Now, what about the French? Well, there’s Madame Boulevard by Honorable Bizarre. “Oh, no, Prof. Howstay, I realize it should be Honorable de Bizarre. Oh, don’t tell me, I should know this. He’s the humorist who wrote The Comic Human and Madam Boulevard was written by this other guy–no hints now, it wasn’t de Maupassant; ah, GusTav Flowbear. Another very long novel about some silly woman and a mediocre, dull doctor. It’s all terribly, terribly boorgewash. Well, so far the French aren’t doing any better than the Germans. However, there’s this other chappie, Marcel Proop, who must have had some German blood in him somewhere, as he wrote 7 volumes in very fine, interminable print. Even the title is Germanal in length: A la Reshersh du Pont Pairdu, which translates as something about being quiet when crossing bridges. Then, there is Albert Camoo, whose riveted novel The Stranger opens with the riveting sentence: “.” (‘Aujourd'hui maman est morte’). Translation: “Today mother is with Uncle Mort.” the main character Mehrso is an outliar who shoots an Arab and when in prison for the murder is visited by a prison chaplain to whom he says that he doesn’t have time for God when the chaplain asks him if he has a wristwatch. This became a major work in that minor movement called excrementalism. His other major minor work is The Fall and it’s all very abstuce and neither Adam nor Even ever appear as characters; the only named character is a chappie called Clamence whom some have described as “an idea that talks”. He is, as the young would say today, “one deeply weird dude”, because he seems to believe that he is a walking, talking mirror.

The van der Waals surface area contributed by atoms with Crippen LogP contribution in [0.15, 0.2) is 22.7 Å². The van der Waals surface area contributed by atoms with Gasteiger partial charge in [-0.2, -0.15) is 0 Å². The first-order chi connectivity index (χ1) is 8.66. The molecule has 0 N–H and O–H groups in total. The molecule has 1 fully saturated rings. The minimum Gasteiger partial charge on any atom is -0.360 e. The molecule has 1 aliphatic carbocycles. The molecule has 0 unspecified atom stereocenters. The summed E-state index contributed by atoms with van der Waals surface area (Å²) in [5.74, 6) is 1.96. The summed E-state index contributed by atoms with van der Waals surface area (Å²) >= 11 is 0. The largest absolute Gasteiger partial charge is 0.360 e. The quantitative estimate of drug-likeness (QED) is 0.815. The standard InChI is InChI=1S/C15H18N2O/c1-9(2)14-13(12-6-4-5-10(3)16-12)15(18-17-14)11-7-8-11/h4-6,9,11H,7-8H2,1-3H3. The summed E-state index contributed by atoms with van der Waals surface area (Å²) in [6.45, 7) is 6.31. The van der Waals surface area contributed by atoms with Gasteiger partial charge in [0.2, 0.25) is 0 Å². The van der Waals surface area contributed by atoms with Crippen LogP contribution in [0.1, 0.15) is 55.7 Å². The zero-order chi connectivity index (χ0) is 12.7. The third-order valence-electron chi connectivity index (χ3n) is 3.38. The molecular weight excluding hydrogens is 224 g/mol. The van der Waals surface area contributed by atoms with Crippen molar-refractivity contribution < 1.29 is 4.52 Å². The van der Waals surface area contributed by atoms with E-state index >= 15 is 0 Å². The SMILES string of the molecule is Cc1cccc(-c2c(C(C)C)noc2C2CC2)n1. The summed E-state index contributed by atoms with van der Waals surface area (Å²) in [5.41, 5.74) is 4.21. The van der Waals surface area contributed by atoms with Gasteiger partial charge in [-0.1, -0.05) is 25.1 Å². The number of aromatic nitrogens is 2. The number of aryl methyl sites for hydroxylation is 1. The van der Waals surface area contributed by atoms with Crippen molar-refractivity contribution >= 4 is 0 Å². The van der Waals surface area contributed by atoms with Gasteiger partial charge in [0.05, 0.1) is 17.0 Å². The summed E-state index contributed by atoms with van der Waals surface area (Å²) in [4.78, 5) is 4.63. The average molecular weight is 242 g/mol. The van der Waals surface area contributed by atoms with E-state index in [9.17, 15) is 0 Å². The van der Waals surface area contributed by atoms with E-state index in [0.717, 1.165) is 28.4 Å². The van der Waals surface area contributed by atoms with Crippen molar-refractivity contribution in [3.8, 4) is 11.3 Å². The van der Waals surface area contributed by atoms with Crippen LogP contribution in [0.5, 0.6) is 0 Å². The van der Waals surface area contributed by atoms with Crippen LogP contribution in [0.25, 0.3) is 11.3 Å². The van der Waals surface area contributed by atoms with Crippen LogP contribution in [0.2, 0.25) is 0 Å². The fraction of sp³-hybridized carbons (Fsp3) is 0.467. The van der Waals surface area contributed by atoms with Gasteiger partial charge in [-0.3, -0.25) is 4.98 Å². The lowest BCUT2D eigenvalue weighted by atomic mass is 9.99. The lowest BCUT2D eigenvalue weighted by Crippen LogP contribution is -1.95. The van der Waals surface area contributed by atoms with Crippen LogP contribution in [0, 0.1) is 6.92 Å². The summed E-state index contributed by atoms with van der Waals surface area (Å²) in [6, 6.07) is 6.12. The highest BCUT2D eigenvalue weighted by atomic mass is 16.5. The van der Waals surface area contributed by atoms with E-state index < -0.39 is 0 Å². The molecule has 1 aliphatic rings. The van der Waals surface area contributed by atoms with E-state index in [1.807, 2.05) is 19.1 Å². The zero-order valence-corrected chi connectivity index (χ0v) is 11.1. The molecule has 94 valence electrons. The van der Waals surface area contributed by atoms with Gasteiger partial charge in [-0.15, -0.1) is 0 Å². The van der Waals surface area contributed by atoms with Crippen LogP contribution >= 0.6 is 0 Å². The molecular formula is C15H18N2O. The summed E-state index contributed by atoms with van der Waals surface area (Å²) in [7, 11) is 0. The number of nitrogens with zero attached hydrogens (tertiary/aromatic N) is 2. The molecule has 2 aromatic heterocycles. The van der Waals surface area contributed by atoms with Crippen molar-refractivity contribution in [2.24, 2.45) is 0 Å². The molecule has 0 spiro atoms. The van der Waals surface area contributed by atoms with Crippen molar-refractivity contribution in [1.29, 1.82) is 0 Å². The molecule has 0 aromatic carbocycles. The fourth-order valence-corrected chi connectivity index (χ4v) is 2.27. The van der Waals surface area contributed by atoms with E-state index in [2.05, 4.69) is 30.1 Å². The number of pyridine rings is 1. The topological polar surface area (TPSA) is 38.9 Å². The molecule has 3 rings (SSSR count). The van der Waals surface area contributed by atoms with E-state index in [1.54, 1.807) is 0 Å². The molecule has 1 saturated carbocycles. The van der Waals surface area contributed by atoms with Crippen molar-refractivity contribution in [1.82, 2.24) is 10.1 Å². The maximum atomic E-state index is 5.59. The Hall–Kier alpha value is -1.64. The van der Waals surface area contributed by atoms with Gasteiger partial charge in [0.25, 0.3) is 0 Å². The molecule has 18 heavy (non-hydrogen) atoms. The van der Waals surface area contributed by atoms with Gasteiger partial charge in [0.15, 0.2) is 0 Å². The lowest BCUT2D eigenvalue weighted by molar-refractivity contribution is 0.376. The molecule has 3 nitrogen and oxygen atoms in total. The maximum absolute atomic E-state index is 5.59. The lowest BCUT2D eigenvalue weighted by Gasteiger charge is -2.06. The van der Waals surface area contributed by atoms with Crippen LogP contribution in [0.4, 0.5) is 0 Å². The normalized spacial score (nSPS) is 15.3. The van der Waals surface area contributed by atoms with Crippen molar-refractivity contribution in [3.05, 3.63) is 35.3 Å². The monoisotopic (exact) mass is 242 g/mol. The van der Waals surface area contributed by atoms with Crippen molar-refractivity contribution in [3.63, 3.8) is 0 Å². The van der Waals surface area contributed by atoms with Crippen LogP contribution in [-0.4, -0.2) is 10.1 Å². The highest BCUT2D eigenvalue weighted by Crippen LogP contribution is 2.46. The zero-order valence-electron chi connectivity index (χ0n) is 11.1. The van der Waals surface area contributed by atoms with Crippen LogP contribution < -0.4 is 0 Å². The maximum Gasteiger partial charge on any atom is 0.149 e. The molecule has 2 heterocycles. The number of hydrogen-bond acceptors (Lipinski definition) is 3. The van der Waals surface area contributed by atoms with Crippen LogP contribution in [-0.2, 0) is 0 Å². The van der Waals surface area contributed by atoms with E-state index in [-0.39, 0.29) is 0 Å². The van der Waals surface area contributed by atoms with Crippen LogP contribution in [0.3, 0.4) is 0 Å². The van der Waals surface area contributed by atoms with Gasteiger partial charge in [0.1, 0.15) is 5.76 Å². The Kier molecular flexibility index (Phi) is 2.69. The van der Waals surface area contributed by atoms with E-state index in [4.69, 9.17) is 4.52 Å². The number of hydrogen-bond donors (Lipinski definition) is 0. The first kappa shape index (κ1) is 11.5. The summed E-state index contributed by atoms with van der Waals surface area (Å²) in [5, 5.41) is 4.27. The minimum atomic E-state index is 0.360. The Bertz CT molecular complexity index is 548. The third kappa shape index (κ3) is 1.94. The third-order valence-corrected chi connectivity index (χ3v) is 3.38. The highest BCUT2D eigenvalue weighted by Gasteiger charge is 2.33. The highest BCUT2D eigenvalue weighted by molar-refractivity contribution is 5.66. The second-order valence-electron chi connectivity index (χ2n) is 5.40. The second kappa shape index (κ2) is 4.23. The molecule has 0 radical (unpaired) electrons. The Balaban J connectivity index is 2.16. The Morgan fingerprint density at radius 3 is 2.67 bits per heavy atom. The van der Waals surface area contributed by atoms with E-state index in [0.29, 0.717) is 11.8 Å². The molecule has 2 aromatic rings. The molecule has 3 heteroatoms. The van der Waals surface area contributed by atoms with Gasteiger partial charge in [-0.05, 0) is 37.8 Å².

Well, while we’re on weird French excrementalists, I suppose we have to mention Jean-Paul Saytr. He was, according to the French, not merely a novelist, but a man of letters, although I’ve never understood what knowing ones ABCs has to do with being a writer. In addition to writing novels, he wrote turdgid, endless tomes of philosophy and also essays, plays, short stories, and criticism. His most famous philosophical work is L’Etre et L’Neant (The Letter and the Ant) in which he argues that we are condemned to be free and in case you’d prefer that message in novel form, he wrote a 3 volume trilogy called The Roads to Freedom. He was the companion and lover of Simone de Boudoir and she encouraged and inspired him. It is still uncertain as to whether or not she should be forgiven. Saytr’s best know novel is Nausea and many have argued that that’s the only work of his that one ever needs to read. Well, I don’t think we need to be too concerned about not having the French in a Literature Department especially given how rude they are to us British when we speak to them in exemplary French and they pretend not to understand.